Criminal lawyers in England and Wales are set to go on an indefinite, uninterrupted strike next month in a row with the United Kingdom government over jobs and pay, the country's Criminal Bar Association (CBA) has said.
In a statement on Monday, the CBA announced that criminal barristers have voted for an all-out national starting on September 5, around the time when the new British Prime Minister is due to be announced.
The development comes as lawyers have been taking intermittent action for weeks, refusing to take on new cases or to accept responsibility for their colleagues’ cases, causing major disruption in the judiciary.
According to the CBA, almost 80 percent of the members who voted in favor of the strike had backed the idea of escalating the industrial action with an indefinite, uninterrupted strike.
The strike is expected to delay thousands of cases and result in a longer wait for justice for tens of thousands of people.
The protesting lawyers have asked for a 25 percent increase in pay for legal aid work, rejecting the government’s 15 percent pay offer, arguing that it would not kick in immediately or apply to existing cases.
Justice Minister Sarah Dines has hit back at the lawyers’ demands, saying that “the escalation of strike action is wholly unjustified considering we are increasing criminal barristers’ fees by 15 percent, which will see the typical barrister earn around 7,000 pounds more a year.”
The Ministry of Justice (MoJ) previously said it had “repeatedly explained” to the CBA that backdating pay would require a “fundamental change” in how fees are paid.
“That reform would cost a disproportionate amount of taxpayers’ money and would take longer to implement, meaning barristers would have to wait longer for payment,” it added.
Meanwhile, vice-chair of the CBA Kirsty Brimelow said the strike action was the “last resort”, as the lawyers have experienced several reductions in their payments over the years.
“Barristers have had to endure collapses in their income and cuts and underfunding so that their income has decreased over 28 percent since around 2006,” Brimelow was quoted as saying by BBC Breakfast on Monday.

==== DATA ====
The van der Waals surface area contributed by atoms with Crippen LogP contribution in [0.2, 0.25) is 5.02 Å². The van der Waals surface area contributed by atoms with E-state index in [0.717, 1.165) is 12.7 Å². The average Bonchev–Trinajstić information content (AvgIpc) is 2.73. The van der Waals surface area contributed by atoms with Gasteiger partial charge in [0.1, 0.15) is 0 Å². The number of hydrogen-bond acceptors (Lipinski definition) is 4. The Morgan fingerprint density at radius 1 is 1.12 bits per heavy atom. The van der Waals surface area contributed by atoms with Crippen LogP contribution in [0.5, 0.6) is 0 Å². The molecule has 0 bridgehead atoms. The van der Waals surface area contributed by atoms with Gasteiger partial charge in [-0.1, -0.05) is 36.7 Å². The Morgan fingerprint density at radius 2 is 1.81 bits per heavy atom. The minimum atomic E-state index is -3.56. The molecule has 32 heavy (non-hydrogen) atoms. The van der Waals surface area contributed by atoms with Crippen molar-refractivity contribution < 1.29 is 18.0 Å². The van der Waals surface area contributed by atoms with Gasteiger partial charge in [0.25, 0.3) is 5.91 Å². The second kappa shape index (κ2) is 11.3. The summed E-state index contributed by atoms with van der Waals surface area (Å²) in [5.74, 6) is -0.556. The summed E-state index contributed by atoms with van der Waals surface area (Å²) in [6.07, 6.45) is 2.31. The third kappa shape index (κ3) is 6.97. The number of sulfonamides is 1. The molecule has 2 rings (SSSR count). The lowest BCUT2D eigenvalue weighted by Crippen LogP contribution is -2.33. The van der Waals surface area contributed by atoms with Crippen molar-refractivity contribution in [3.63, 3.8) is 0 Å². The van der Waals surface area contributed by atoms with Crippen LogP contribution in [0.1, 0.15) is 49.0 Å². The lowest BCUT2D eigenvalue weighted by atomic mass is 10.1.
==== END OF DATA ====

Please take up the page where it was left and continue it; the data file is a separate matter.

“The effect [of the strike] will be that the courts continue to sit empty with trials and cases not being heard. It is a last-resort action,” she added.
Brimelow called on the government to increase the payments as the main solution to prevent widespread disruption to the judicial process.
“The remedy is for an injection of money into the backlog of cases, which currently stands at 60,000 cases, that barristers are working on that will cost the government only 1.1 million pounds per month. Currently, it’s costing much more for the courts to sit empty,” she said.
Opposition leader Sir Keir Starmer also condemned the government’s inaction and said the government was doing “absolutely nothing” to resolve industrial disputes.
“I quite understand, whether it’s barristers or others, why people and how people are struggling to make ends meet,” he said.
Hitherto, more than 6,000 court hearings have been disrupted as a result of the dispute, according to the MoJ.
“The dispute we have with the Ministry of Justice is not just about pay. The criminal justice system is unraveling at the seams. Court buildings are crumbling and often unsafe,” Simon Spence, a criminal barrister at Red Lion Chambers, wrote in an article in The Guardian on Monday.
“Her Majesty’s Courts and Tribunals Service, the lifeblood of the criminal justice system, is understaffed and facing increasing pressure," he wrote.
Spence also revealed that there is a “national shortage of judges” in the UK, and “22 percent of junior criminal barristers have left the profession since 2016 because they simply cannot earn a decent living.”
The UK has seen several strikes in different industries over the past weeks, as the inflation hits and worsens the cost-of-living crisis for Britons.